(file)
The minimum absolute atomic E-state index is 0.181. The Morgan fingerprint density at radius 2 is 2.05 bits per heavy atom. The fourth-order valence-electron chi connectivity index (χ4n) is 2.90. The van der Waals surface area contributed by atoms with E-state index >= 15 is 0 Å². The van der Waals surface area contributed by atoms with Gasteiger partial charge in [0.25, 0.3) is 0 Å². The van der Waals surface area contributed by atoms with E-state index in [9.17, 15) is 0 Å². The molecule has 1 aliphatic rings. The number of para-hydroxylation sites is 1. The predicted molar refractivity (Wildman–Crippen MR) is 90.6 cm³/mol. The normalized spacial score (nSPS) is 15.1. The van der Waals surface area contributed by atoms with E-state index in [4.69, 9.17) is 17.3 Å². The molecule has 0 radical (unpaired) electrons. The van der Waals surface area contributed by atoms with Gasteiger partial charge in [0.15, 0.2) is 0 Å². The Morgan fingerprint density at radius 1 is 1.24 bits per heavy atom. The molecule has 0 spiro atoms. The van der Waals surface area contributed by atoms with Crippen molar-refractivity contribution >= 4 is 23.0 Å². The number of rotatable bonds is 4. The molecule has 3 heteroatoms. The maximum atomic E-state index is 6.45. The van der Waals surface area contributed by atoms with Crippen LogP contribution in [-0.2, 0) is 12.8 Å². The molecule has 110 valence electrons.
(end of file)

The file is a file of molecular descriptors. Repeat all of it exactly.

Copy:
The minimum absolute atomic E-state index is 0.181. The Morgan fingerprint density at radius 2 is 2.05 bits per heavy atom. The fourth-order valence-electron chi connectivity index (χ4n) is 2.90. The van der Waals surface area contributed by atoms with E-state index >= 15 is 0 Å². The van der Waals surface area contributed by atoms with Gasteiger partial charge in [0.25, 0.3) is 0 Å². The van der Waals surface area contributed by atoms with E-state index in [9.17, 15) is 0 Å². The molecule has 1 aliphatic rings. The number of para-hydroxylation sites is 1. The predicted molar refractivity (Wildman–Crippen MR) is 90.6 cm³/mol. The normalized spacial score (nSPS) is 15.1. The van der Waals surface area contributed by atoms with E-state index in [4.69, 9.17) is 17.3 Å². The molecule has 0 radical (unpaired) electrons. The van der Waals surface area contributed by atoms with Gasteiger partial charge in [0.15, 0.2) is 0 Å². The Morgan fingerprint density at radius 1 is 1.24 bits per heavy atom. The molecule has 0 spiro atoms. The van der Waals surface area contributed by atoms with Crippen molar-refractivity contribution >= 4 is 23.0 Å². The number of rotatable bonds is 4. The molecule has 3 heteroatoms. The maximum atomic E-state index is 6.45. The van der Waals surface area contributed by atoms with Crippen LogP contribution in [-0.2, 0) is 12.8 Å². The molecule has 110 valence electrons.